Everything was there: the places he had made arrangements with and copies of canceled checks with business cards attached to them. There were five copies of a photograph he had taken when he was still relatively healthy for us to use in the obituary. Attached to that was his obituary. He had written it himself.
Even as organized as he was, there were unforeseen costs of about $3,500. It was a rainy, windy day and we needed a large tent and chairs at the graveside. Obituaries cost about $100 a day. I had no idea newspapers charged for obituaries. My grandma wanted the obituary in several other papers along with the ones my dad specified, which was fine, but I was shocked to see that it cost $500 more. That checking account I already had access to was key. Luckily, his funeral didn't become a financial burden on anyone.
When Dad updated his will several years ago, he asked if I would be his executor. Of course I said yes. He told me that I was entitled to compensation for doing this. He recommended I take a 2% or 3% commission. I said no way. It felt like I would be charging him.
After he passed away and I realized all that it entailed, I found myself thinking that maybe I should have taken him up on that offer. Being the executor of an estate -- even a very well-planned estate -- took about 10 to 15 hours a week for months. It's a big job. I found myself resenting my brothers since I was doing it all.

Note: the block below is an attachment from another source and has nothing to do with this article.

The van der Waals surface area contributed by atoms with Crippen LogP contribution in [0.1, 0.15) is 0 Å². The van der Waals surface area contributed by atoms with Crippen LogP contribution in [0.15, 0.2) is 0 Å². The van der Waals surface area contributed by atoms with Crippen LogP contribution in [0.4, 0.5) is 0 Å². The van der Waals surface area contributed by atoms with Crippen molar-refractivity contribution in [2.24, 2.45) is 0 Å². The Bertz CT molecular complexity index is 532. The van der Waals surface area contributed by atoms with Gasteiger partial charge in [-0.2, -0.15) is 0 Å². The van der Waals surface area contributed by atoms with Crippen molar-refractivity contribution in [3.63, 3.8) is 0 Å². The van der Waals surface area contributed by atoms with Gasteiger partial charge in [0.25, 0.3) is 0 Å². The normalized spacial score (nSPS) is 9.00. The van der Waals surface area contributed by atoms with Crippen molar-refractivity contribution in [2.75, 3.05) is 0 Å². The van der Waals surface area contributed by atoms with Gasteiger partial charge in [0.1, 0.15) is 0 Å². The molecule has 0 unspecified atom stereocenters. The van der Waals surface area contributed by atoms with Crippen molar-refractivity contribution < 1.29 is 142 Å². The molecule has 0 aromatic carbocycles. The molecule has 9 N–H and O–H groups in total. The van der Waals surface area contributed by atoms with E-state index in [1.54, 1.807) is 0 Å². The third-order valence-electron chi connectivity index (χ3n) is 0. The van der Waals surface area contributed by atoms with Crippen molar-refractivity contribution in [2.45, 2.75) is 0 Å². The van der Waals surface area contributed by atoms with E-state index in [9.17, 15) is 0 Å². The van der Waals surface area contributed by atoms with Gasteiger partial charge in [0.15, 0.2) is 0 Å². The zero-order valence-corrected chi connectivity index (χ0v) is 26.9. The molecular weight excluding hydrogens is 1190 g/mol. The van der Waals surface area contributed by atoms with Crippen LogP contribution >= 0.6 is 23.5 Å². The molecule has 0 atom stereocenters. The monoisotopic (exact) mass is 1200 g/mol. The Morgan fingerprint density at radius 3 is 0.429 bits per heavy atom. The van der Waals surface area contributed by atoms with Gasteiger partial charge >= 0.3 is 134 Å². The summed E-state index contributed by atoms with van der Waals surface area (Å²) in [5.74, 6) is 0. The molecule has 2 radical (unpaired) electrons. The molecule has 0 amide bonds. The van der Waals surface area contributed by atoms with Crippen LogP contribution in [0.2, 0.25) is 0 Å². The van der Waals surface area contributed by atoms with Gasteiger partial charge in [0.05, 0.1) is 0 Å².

When we went to Fidelity to split up his IRA, he had stipulated that I receive 1% more then my brothers for my job as executor. He paid me anyway. He knew the job should come with some compensation and he preserved my relationship with my brothers. See what I mean? My dad was amazing, and this is just a small peek into his wonderful life.
A gift from the grave
I honestly consider my father's financial planning to be a selfless act of love. Despite his generosity, I would trade every last cent for 10 more minutes with him. When someone you love dies, it's brutal, emotionally and physically. Trust me, you really are in no state to make these types of financial or legal decisions on your own (unless maybe you are an expert).
As J.D. Roth says, don't let the perfect be the enemy of good. Not having any plans is a giant mistake. Do what my dad did. Do a little at a time and refine your plan along the way as you become more knowledgeable.